One of the panels Barry Joseph led for G4C brought together some of the amazing partners and people that have been part of Global Kids' Playing for Keep (P4K) program.

You can watch a video of the panel below or directly on YouTube - enjoy!

[In the Media] Global Kids recommended reading, watching, listening 

If you haven't gotten a chance to check out Global Kids latest recommendations of what we have been reading, check it out on Barry's latest post on DML Central.

This installment of our regular posts to the site includes some of our most recent favorite reads and resources. This includes books from The Immortal Life of Henrietta Lacks to The Future of the Internet - And How to Stop It, along with various other articles, reports and websites of interest.

You can read the full post here and we encourage you to read some of these as well. And as always, let us know what you are reading or watching and why others should as well!

Cub Scouts’ Video Game Pin Sending Wrong Message? 

Lots of conversation has resulted over the Boy Scout's new Gaming Pin. Our own Rik Panganiban wrote a lengthy post on this thoughts on the hopes and shortcomings of this new initiative. This spurred Lauren Barack of the School Library Journal to weigh in, and used Rik's post as a jumping off point.

Cub Scouts’ Video Game Pin Sending Wrong Message?

The video gaming merit award offered by the Boy Scouts of America (BSA) has proven popular. But gaming advocates are concerned that requirements to earn the belt loop or pin are promoting consumerism and anxiety around gaming—rather than the activity’s learning potential.

Talking about Alternative Assessment 


Alternative assessment is the focus of Barry Joseph's article in the Spring 2010 edition of the HaYidion: The Ravsak Journal. In this article, Barry discusses how we here at Global Kids view and work with alternative assessment models and the importance of considering these new models.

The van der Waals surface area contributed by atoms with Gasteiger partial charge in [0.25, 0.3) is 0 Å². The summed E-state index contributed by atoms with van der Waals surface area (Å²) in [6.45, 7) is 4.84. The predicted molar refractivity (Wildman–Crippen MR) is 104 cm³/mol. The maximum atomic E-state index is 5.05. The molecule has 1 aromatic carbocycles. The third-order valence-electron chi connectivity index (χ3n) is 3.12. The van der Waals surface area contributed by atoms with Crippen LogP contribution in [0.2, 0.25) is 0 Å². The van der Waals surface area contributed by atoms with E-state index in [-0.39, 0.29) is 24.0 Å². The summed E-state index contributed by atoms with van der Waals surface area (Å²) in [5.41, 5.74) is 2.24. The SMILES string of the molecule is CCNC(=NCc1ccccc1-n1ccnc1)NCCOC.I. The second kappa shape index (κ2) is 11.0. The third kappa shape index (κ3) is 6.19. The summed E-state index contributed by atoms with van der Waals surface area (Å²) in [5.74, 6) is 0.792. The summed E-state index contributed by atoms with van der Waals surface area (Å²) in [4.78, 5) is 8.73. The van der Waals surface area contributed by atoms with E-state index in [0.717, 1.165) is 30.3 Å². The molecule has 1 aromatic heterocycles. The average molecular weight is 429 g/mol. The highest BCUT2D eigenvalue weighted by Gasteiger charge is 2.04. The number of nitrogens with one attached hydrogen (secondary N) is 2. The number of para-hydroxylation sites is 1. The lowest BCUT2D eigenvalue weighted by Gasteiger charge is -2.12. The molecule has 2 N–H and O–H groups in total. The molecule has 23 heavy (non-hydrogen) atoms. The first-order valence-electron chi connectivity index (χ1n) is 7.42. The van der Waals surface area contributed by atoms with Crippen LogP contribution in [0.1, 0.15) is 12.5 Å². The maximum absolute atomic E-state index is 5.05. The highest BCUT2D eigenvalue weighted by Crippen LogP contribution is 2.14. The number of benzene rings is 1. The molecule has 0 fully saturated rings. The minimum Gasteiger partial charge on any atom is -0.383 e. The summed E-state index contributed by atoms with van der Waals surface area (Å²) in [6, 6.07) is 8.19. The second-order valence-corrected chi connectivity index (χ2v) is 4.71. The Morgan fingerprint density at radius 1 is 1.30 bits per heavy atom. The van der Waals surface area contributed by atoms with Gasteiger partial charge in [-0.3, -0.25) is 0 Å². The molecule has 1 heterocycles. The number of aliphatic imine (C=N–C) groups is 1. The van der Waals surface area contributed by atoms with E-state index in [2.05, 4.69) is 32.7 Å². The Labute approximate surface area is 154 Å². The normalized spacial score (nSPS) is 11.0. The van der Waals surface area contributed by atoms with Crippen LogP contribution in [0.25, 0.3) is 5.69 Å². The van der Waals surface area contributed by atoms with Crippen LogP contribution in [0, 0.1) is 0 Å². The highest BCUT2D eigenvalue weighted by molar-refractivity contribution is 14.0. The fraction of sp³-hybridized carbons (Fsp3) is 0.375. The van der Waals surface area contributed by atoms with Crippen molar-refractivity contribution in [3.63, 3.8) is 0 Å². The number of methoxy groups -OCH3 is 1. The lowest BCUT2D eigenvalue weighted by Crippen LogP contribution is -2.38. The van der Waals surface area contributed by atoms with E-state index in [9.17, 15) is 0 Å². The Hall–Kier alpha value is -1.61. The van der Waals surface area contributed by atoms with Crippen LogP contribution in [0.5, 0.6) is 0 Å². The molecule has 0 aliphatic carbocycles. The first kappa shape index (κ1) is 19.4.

Check out Barry's article here.

A piece in "The World is Open" 

In Curtis Bonk's "The World is Open: How Web Technology is Revolutionizing Education," he writes about how web technology is being used within educational settings. Within this, in the chapter entitled "Who Are You? Alternative Reality Learning", he mentions Global Kids and our innovative work with teens in Second Life.

Check out the excerpt that talks about Global Kids [pages 285 - 287] here!

Being Interviewed by Skype for HBO Special 

A funny thing happened today. Global Kids is consulting on this exciting project for HBO, slated for Valentine's Day, 2011, about people meeting online. Somehow, through the consulting process, I became the expert on the cultural response to the introduction of the telephone. My interview today for the project then spun off in a wide range of directions, and was a lot of fun. But of great interest to me was the process - they interviewed me by Skype (the image below shows what they saw), while I recorded the video on my end of them interviewing me, and my colleague Rik filmed me filming them filming me. Phew! Let's see if any of this even makes it into the final show.